This Monday (19), SpaceX took the first shot from the massive Super Heavy, Starship's booster rocket, in a short, first-time test for the ambitious new launch system from the company. 

The imposing stainless steel rocket ignited three Raptor thrusters in a brief “static firing” test on a platform at SpaceX's Starbase facility in south Texas near the village of Boca Chica. 


Booster Number 3, or BN3, as this Super Heavy is known, is the latest in a series of prototypes for the show. Starship from SpaceX, which aims to develop a fully reusable launch system for trips to the Moon, Mars and beyond. 

“Full duration shot of 3 Raptors on the Super Heavy rocket,” wrote SpaceX CEO Elon Musk late Monday night on Twitter. 

When asked about the chances of further testing the rocket, Musk said, "Depending on the progress with Booster 4, we can try a nine-engine firing on Booster 3."

Nine engines sounds like a lot, but that's already the amount SpaceX uses in the first stage of each Falcon 9 rocket. The Falcon Heavy rocket, which consists of three thrusters and a top stage, fires 27 engines together during takeoff. The Super Heavy plus Starship set, in turn, is expected to use more than 30 engines during launch. 

Super Heavy 3 will not fly into space

Designed to be a reusable first stage to transport the massive Starship into orbit, the Super Heavy is 70 meters tall and will eventually carry a 50 m spacecraft on top when SpaceX attempts the first. orbital flight still this year.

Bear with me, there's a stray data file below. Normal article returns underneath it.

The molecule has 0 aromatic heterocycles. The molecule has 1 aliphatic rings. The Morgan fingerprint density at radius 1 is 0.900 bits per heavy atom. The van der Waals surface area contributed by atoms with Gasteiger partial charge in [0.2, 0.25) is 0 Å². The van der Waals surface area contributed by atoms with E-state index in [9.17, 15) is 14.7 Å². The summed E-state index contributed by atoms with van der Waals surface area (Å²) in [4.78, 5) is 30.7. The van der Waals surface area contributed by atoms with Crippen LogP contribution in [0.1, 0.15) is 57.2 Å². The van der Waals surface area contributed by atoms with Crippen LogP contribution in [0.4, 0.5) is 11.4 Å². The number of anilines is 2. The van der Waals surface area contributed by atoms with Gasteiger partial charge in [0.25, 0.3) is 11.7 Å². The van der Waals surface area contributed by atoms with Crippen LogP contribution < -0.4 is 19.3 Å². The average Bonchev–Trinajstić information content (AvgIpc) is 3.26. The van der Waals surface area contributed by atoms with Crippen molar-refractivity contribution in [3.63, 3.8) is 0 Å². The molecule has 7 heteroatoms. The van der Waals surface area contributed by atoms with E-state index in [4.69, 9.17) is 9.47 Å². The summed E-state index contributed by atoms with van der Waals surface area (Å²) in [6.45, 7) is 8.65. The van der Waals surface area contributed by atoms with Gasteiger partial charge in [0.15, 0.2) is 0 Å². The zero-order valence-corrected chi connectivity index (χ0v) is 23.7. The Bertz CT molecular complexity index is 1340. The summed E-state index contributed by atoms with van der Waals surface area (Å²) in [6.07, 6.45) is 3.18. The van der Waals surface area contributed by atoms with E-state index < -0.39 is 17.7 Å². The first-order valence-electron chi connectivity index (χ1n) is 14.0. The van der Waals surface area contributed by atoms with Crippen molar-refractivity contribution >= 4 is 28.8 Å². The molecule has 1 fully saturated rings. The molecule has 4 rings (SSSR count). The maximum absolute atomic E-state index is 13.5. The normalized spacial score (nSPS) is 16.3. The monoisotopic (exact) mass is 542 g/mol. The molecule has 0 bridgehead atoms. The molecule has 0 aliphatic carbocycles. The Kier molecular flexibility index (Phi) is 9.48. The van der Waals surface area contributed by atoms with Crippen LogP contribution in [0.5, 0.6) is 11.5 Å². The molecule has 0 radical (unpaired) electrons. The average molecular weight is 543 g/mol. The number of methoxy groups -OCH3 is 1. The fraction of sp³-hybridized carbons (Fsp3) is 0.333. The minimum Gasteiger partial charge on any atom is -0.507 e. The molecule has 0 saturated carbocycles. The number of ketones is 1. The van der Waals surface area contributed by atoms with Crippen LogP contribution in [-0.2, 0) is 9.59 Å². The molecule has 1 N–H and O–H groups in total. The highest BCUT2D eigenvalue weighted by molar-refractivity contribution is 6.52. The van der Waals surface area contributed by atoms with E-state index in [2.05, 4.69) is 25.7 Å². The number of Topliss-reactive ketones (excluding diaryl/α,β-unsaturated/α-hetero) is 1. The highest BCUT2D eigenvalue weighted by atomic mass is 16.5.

In May, SpaceX successfully launched and landed a Starship vehicle on a test flight that reached an altitude of 10 km. The company said it plans to launch the first orbital flight with Starship by the end of August, pending tests with the Super Heavy rocket. 

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Musk stated that the Booster 3 rocket will likely not fly into space, but will be used for ground testing. 

Its successor, Booster 4, would be the first to launch a Starship. This test flight would launch a prototype SpaceX Starbase facility in Texas to a target zone near the island of Kauai, Hawaii, as the Super Heavy rocket crashes into the Gulf of Mexico.

Eventually SpaceX hopes to recover its Super Heavy and Starship vehicles for later reuse, as they regularly do with their Falcon 9.

SpaceX's Starship and Super Heavy rockets form the core of the company's plans for its future deep space missions. NASA chose the SpaceX spacecraft to land astronauts on the Moon as part of the agency's Artemis program, and SpaceX has already sold another spacecraft flight around the Moon to Japanese businessman Yusaku Maezawa. 

Musk wants to use Starship vehicles to help send astronauts to Mars and said the spacecraft could be fully operational by 2023 if the tests are successful.

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